As examples, I’ll take a few products with which differ significantly: a flow-control irrigation valve, a bicycle and an aerosol cleaner.
The Valve: Function and Reliability
The valve may have a body of metal or rugged plastic, whichever is strong enough to perform the function. But it almost always gets “buried” usually in a “valve box” underground. How important are aesthetics/styling in this valve? How important is the color of the valve? Not very important. What are important are features like the size of the piping it fits, the flow, speed of operation, and durability—number of cycles before something fails. Ruggedness in appearance can matter, provided it is backed up with performance. Metal may be perceived as stronger than plastic, but plastic may be considered preferable since it is not susceptible to corrosion. How “pretty” a valve is, probably matters little, however if it looks rugged and well designed, that might matter.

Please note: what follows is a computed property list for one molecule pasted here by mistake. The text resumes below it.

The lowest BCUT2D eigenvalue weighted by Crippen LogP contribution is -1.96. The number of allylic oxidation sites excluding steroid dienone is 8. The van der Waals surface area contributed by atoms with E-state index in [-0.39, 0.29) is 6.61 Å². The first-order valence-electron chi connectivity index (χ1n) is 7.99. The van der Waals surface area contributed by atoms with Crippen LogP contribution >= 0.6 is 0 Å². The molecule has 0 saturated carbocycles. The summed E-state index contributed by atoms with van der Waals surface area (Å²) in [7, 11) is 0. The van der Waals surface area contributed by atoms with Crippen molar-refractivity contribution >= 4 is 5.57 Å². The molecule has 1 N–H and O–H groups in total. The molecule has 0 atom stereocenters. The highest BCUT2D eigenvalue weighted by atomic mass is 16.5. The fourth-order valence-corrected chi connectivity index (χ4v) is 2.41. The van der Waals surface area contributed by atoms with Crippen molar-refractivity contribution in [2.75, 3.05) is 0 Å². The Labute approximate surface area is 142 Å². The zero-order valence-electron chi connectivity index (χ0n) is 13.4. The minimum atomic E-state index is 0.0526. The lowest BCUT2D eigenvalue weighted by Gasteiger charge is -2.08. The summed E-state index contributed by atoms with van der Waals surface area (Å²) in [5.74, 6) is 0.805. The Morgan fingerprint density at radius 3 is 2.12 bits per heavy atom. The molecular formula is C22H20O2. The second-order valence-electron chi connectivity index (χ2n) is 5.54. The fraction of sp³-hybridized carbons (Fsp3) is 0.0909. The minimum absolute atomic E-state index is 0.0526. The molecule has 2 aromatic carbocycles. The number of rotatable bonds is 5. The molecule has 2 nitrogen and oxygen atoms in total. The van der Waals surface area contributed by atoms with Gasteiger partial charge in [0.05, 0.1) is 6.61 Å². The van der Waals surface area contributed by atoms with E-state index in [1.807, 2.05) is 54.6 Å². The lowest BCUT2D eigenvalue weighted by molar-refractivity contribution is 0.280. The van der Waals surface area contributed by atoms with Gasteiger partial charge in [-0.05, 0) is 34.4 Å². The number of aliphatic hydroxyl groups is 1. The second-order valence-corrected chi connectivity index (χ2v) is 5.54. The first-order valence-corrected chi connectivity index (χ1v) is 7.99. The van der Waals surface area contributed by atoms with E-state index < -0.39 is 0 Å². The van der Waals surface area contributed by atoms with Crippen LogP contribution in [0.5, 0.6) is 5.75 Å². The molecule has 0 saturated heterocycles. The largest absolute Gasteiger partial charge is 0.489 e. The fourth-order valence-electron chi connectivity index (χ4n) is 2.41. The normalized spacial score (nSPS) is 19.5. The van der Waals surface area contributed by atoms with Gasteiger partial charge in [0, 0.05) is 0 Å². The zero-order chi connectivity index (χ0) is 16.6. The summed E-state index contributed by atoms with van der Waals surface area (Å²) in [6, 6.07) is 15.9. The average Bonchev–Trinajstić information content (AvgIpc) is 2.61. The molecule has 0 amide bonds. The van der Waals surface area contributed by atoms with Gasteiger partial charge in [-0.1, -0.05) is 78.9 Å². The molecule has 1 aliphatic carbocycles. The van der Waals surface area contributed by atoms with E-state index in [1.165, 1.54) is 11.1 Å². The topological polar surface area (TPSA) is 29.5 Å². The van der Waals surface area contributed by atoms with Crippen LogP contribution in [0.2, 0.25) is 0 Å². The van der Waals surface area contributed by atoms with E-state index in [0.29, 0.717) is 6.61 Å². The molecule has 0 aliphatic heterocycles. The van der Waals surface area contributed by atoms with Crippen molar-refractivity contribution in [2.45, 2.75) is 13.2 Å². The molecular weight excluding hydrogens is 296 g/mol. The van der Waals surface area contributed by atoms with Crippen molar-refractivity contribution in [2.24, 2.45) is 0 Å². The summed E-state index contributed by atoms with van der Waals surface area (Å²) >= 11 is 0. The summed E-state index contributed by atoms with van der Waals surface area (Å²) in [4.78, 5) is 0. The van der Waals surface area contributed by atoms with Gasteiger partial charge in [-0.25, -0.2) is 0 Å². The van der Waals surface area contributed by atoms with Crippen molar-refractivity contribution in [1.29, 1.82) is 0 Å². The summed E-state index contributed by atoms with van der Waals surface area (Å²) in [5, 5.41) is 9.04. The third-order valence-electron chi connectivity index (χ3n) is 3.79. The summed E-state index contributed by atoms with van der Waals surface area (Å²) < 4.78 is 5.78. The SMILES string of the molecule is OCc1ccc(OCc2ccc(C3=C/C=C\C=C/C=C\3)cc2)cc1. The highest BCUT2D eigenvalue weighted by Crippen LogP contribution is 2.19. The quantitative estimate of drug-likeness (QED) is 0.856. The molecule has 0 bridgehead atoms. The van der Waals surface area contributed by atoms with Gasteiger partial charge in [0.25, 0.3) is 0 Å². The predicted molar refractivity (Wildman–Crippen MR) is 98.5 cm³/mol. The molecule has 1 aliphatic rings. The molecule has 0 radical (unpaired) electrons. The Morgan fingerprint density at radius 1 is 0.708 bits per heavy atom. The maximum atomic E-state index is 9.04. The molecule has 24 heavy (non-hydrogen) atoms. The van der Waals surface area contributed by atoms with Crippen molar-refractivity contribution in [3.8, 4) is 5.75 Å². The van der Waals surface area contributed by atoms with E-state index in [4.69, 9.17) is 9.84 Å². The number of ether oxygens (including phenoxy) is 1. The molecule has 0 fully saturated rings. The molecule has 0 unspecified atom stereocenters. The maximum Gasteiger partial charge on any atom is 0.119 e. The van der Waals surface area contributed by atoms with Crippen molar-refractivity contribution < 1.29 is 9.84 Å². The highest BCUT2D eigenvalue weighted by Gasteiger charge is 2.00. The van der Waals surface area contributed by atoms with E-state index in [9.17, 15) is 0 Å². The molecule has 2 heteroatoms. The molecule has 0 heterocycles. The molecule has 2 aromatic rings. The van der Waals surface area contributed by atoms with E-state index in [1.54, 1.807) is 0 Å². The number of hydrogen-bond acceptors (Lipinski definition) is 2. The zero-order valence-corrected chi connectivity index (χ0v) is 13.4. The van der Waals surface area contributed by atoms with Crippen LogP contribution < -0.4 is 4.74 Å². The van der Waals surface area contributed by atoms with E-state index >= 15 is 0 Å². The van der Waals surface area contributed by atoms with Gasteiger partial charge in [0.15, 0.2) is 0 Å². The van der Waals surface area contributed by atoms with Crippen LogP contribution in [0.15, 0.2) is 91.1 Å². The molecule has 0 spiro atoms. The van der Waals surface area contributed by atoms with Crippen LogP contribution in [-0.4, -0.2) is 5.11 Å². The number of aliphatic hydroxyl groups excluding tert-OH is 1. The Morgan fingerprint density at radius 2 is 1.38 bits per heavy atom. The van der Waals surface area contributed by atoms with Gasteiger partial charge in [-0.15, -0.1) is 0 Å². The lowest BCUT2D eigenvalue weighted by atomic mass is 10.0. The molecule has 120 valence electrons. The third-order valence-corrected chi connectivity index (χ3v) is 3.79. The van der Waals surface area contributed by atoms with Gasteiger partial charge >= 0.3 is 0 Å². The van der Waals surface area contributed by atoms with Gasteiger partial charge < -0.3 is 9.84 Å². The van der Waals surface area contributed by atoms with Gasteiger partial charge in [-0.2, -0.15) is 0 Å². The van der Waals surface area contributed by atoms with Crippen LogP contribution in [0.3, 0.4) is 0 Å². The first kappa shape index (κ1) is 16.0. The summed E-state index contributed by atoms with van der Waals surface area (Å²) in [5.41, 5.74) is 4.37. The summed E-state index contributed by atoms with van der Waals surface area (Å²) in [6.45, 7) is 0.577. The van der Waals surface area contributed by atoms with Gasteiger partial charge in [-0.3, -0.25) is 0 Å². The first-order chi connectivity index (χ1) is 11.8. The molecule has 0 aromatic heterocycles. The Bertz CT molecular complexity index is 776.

The Bicycle: Features and Styling
Now take the bicycle. Of course it must work and be safe—there are many regulations about bike safety. How many speeds it has, what kind of brakes matter, etc., but these are often shared by many similar models. Cosmetic features are much more important. The color, the styling, the graphics and even the name can influence purchase decisions. (e.g., Outdoorsy or high tech names add perceived value: “Titanium” is an expensive sounding name, even if there is no titanium in the bike. “Stone Mountain” sounds like a rough and tough mountain bike.)